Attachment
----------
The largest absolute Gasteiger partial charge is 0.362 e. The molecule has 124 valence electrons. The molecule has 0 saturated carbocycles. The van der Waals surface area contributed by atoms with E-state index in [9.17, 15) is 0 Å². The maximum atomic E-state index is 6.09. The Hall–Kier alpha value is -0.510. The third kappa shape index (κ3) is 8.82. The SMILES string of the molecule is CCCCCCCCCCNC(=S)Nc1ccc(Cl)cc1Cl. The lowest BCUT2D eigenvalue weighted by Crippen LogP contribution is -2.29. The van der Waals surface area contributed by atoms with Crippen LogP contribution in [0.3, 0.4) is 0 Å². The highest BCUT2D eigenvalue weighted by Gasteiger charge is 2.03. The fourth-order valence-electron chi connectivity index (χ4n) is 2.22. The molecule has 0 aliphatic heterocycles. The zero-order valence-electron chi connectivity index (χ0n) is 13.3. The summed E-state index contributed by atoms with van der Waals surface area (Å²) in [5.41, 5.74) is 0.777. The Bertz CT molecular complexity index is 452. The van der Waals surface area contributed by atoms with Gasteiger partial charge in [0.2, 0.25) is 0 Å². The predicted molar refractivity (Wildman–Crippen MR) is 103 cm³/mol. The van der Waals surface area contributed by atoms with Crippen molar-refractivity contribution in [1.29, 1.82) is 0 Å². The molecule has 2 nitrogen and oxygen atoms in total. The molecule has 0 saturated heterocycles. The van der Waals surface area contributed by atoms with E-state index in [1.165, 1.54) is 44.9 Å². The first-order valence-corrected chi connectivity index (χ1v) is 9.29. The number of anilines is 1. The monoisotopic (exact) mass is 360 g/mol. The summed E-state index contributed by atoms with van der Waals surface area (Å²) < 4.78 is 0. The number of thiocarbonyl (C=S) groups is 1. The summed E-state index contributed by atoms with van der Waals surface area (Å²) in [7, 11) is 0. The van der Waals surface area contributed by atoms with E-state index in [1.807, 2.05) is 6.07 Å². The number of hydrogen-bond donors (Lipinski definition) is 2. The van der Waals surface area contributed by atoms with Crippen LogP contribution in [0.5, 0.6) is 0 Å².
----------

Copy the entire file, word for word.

The largest absolute Gasteiger partial charge is 0.362 e. The molecule has 124 valence electrons. The molecule has 0 saturated carbocycles. The van der Waals surface area contributed by atoms with E-state index in [9.17, 15) is 0 Å². The maximum atomic E-state index is 6.09. The Hall–Kier alpha value is -0.510. The third kappa shape index (κ3) is 8.82. The SMILES string of the molecule is CCCCCCCCCCNC(=S)Nc1ccc(Cl)cc1Cl. The lowest BCUT2D eigenvalue weighted by Crippen LogP contribution is -2.29. The van der Waals surface area contributed by atoms with Crippen LogP contribution in [0.3, 0.4) is 0 Å². The highest BCUT2D eigenvalue weighted by Gasteiger charge is 2.03. The fourth-order valence-electron chi connectivity index (χ4n) is 2.22. The molecule has 0 aliphatic heterocycles. The zero-order valence-electron chi connectivity index (χ0n) is 13.3. The summed E-state index contributed by atoms with van der Waals surface area (Å²) in [5.41, 5.74) is 0.777. The Bertz CT molecular complexity index is 452. The van der Waals surface area contributed by atoms with Gasteiger partial charge in [0.2, 0.25) is 0 Å². The predicted molar refractivity (Wildman–Crippen MR) is 103 cm³/mol. The van der Waals surface area contributed by atoms with Crippen molar-refractivity contribution in [1.29, 1.82) is 0 Å². The molecule has 2 nitrogen and oxygen atoms in total. The molecule has 0 saturated heterocycles. The van der Waals surface area contributed by atoms with E-state index in [1.165, 1.54) is 44.9 Å². The first-order valence-corrected chi connectivity index (χ1v) is 9.29. The number of anilines is 1. The monoisotopic (exact) mass is 360 g/mol. The summed E-state index contributed by atoms with van der Waals surface area (Å²) < 4.78 is 0. The number of thiocarbonyl (C=S) groups is 1. The summed E-state index contributed by atoms with van der Waals surface area (Å²) in [7, 11) is 0. The van der Waals surface area contributed by atoms with E-state index in [1.807, 2.05) is 6.07 Å². The number of hydrogen-bond donors (Lipinski definition) is 2. The van der Waals surface area contributed by atoms with Crippen LogP contribution in [0.5, 0.6) is 0 Å².